A Mary Immaculate College (MIC) led integration project is supporting schools in recognising and celebrating the diversity of the modern classroom. EDNIP (Embracing Diversity, Nurturing Integration Project) works with five primary schools in Limerick City to deliver a strategic and systemic programme to foster inclusion and build a strong and vibrant school community.
The schools involved are Our Lady of Lourdes National School, Rosbrien; Presentation Primary, Sexton Street; Scoil Iosagáin CBS, Sexton Street; St John’s Girls’ and Infant Boys’ School, Cathedral Place; and St Michael’s Infant School, Sexton Street. Across these schools, EDNIP supports over a thousand students from 64 countries speaking 54 languages and from 16 different religious backgrounds.
According to EDNIP Project Leader, Lisa Martin: “The objective of the project is to work in strong partnership with these five schools to celebrate the diversity that they have in their school community and to support their schools by integrating the families and students into the school community. EDNIP wishes to continue to support the schools that we work with and become a model of social change. Schools in Ireland are becoming increasingly diverse and it’s important that the identity and culture of every child in the classroom is welcomed, celebrated and supported and that schools are given the tools and the resources to build a strong and dynamic school community that reflects the people who attend the school.”
EDNIP recently facilitated the participation of 355 students in this year’s Bualadh Bos Children’s Festival who attended performances throughout the event. One class also rehearsed in their classrooms for several weeks before taking part in an interactive performance of Jub’s Story. The drama activity, which is led by MIC’s Drama Artist in Residence, Liam McCarthy, and academics from the Faculty of Education, saw many of the students in a theatre and engaging with live drama for the first time.
Many of EDNIP’s activities are extracurricular and involve students’ families, such as a weekly English language parent conversation club, a weekly parent toddler group, a weekly parent peer support course, after school activities in cooperation with the CRAFT Maker Space at MIC, whole school intercultural days, in-school cultural lessons and family mid-term trips to Curragh Chase Forest Park and Fota Wildlife Park, summer outings to the coast and a summer camp with the support of Limerick Sports Partnership.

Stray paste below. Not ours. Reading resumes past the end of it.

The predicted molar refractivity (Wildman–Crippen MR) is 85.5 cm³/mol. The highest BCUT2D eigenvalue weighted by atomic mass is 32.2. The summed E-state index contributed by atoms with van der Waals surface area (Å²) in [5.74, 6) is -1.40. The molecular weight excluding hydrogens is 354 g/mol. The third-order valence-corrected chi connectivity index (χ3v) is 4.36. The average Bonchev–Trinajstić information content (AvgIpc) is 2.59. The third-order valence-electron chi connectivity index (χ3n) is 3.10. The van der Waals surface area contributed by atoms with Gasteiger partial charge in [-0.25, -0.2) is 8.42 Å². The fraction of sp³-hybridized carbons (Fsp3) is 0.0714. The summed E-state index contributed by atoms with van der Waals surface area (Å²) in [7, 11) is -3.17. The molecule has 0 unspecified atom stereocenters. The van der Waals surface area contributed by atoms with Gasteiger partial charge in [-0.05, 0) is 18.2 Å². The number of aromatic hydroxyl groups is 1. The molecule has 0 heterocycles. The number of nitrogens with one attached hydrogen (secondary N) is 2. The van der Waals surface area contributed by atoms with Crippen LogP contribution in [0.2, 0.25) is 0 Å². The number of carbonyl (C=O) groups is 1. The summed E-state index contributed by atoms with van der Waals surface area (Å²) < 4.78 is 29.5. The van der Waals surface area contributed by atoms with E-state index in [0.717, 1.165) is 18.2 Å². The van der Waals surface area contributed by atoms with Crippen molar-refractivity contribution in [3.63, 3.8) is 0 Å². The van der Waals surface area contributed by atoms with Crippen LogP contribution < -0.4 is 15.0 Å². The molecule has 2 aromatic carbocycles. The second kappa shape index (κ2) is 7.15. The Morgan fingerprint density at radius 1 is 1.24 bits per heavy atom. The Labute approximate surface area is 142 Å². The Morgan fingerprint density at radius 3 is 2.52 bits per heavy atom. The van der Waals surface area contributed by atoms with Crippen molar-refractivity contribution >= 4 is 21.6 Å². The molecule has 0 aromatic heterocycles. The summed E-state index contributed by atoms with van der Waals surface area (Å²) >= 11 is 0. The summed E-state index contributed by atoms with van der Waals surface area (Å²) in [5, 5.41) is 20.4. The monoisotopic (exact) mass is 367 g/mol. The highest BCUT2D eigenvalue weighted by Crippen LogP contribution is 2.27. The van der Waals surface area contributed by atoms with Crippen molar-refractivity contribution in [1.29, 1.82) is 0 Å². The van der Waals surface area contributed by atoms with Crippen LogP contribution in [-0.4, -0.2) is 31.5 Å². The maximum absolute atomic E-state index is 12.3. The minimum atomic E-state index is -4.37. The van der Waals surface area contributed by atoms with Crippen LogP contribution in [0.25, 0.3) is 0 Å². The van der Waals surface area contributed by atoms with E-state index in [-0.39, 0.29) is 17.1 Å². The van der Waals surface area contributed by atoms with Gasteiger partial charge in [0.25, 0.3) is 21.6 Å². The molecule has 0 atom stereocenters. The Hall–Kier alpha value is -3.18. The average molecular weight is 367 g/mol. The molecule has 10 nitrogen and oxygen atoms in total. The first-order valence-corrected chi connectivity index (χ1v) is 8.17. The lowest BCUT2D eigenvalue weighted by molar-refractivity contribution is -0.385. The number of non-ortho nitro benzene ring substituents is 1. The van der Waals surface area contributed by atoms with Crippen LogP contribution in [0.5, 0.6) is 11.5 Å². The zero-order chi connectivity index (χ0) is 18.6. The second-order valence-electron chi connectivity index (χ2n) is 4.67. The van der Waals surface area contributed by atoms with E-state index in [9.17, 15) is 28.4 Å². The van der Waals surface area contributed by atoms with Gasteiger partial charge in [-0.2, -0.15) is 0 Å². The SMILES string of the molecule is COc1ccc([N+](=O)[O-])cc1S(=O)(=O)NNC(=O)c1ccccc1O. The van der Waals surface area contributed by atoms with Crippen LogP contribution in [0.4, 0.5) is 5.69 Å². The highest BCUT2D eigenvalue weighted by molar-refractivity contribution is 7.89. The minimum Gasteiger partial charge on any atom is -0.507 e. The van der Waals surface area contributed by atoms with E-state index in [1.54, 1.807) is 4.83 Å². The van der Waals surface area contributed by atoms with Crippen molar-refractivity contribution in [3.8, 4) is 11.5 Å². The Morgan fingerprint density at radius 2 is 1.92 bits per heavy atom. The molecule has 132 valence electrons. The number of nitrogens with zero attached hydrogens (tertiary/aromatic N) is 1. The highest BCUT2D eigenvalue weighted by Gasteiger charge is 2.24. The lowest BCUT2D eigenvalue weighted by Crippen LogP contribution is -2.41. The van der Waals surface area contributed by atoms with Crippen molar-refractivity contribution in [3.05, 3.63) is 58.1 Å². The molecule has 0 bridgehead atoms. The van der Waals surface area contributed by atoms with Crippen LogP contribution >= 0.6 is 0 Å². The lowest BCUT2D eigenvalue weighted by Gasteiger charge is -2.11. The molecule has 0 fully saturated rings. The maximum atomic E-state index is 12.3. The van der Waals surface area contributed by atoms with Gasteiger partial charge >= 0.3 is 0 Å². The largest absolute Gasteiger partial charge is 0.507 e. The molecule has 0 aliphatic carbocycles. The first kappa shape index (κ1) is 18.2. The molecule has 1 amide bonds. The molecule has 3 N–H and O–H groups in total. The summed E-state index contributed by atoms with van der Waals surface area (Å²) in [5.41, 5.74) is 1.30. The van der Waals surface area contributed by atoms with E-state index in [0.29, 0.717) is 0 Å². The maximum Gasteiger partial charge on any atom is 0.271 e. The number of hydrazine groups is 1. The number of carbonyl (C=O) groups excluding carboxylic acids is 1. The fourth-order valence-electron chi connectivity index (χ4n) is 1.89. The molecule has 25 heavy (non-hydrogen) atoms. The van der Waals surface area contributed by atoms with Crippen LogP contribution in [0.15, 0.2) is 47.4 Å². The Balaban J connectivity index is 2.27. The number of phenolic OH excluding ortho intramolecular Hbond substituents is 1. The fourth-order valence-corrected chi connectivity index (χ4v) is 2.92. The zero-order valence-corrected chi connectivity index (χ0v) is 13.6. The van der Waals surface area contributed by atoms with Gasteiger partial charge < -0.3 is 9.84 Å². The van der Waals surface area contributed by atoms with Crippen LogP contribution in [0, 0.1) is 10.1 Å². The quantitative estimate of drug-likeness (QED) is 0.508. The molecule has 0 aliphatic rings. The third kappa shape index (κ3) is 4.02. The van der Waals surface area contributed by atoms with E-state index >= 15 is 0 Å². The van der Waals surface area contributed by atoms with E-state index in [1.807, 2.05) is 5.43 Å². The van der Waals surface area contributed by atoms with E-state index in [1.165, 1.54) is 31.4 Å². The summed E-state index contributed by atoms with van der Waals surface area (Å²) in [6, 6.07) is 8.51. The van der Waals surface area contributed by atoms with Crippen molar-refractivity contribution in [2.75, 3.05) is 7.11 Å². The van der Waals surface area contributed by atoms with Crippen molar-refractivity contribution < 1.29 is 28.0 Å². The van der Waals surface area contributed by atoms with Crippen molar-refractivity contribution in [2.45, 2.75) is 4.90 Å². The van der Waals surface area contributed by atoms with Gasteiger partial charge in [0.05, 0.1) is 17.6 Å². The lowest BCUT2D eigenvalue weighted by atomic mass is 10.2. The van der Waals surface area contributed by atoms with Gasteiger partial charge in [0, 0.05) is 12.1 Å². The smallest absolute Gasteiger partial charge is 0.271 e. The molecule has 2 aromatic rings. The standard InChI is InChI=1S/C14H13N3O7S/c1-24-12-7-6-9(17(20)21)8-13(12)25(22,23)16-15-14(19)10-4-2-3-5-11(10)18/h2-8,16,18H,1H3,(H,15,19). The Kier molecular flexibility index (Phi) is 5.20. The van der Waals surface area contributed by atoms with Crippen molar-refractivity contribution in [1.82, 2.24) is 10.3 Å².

According to a Fifth-Class student who is a current participant in EDNIP activities: “I really love coming to Mary I and it really makes my week. I made new friends and it is really important to me, I learned a lot.”
EDNIP is led by Mary Immaculate College with the support of Limerick Education Centre, Limerick and Clare Education and Training Board, TUSLA Education Support Service and Limerick City and County Council. It is also financially supported by the Department of Children, Equality, Disability, Integration and Youth, and by Rethink Ireland.
Speaking to the importance of the work being undertaken by EDNIP, Joanne Malone, Head of Education at Rethink Ireland, says: "COVID-19 was a massive disruption to Ireland’s education system. It exposed already vulnerable people to further educational disadvantage. It widened inequality and made educational opportunities even harder to reach. The Education Innovation Fund 2020-2023 was created by Rethink Ireland with the support of the Department of Rural and Community Development (via the Dormant Accounts Fund) to address these issues. The EDNIP project is one of nine Education Innovation Fund projects that are focused on improving equality of access to, and success in, education. Rethink Ireland is proud to be associated with the EDNIP project, which is promoting an inclusive model of education that is important in our increasingly diverse country.”
EDNIP is part of the work of the Transforming Education through Dialogue (TED) Project in the Curriculum Development Unit (CDU) of MIC.
Dr Ruth Bourke, Coordinator of the of the Transforming Education through Dialogue (TED) Project added: “EDNIP has worked with five schools now for a number of years to support and promote inclusion and integration and we’ve learned a lot about what helps this to happen. Children, their parents and their teachers need opportunities to build relationships, to get to know each other, to understand one another and very importantly, to have fun together. EDNIP creates space and support for these vital things to happen so that every child and parent feels welcome and sense of belonging in their school and community.”